Beef farmers will have to embrace home-grown proteins in the future to improve efficiency and reduce input costs.
Speaking at a seminar at Grassland UK last week, beef farmer Paul Westaway of Melview Farming, Gloucestershire, said land and water limitations meant cows had to become more efficient.
“The definition of insanity is doing the same thing and expecting something different – beef farmers need to change.
“Concentrates will never be £100/t again – I’m currently buying 16% protein nuts at £230/t and nitrogen is at £300/t and rising. Carbon footprint/kg of beef is coming to the fore and we need to become more efficient.”
For Mr Westaway, growing lucerne at £81/t DM has proved highly successful. He now plants 20 acres of the crop, along with 13 acres maize, 28 acres Red Clover and Italians. The rest of the 170-acre farm is in five-year leys with white clover.
“Our farm is in such a low rainfall area that we wouldn’t be farming without lucerne or red clover.
“If you think you can plant lucerne, I would try it,” he said.
Mr Westaway ran through a number of key considerations when growing lucerne and summarised how the crop performed on his farm:
• Drill when soil temperatures are above 12C.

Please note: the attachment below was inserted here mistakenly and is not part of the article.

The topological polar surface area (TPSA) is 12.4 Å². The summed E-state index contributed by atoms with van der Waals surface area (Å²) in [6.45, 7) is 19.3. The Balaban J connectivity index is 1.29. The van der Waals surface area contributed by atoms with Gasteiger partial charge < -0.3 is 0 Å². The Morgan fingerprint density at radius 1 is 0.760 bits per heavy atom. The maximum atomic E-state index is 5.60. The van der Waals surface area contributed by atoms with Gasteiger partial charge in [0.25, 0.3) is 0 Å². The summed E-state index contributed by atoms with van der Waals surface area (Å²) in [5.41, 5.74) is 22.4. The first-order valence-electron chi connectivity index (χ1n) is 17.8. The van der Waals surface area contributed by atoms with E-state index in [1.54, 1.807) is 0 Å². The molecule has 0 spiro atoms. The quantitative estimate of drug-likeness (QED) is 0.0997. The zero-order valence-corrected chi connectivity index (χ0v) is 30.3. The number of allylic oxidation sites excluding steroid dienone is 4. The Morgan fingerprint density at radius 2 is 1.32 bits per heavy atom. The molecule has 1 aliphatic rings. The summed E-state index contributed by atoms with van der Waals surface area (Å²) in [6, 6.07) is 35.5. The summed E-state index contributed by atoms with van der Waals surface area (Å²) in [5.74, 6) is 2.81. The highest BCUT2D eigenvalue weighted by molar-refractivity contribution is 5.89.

• Under-sow with Timothy for palatability and ground cover.
• Watch P and K levels through regular soil testing.
• Don’t feed to stock under six month old.
• Introduce the crop to the diet with good straw.
• It takes time to get going – in the first year you will only get one to two cuts and the crop will always look dead at Christmas.
• After the first year you will get four cuts (this compares to one-and-a-half cuts of grass silage on Mr Westaway’s farm).
• Cut just as the crop flowers and don’t allow to wilt for more than 24 hours
• Fourth-cut lucerne analysed at 32% DM, 12.6ME, 20.3% protein and 101.5mg/kg of vitamin E (which has been proven to increase meat shelf life).
• Mr Westaway has grown lucerne at a cost of £81/t DM.
• Aberdeen Angus bulls are achieving live weight gains of 1.5kg a day, with no cake.
|Quality and cost of different feeds|
|ME||Protein (%)||£/t DM|
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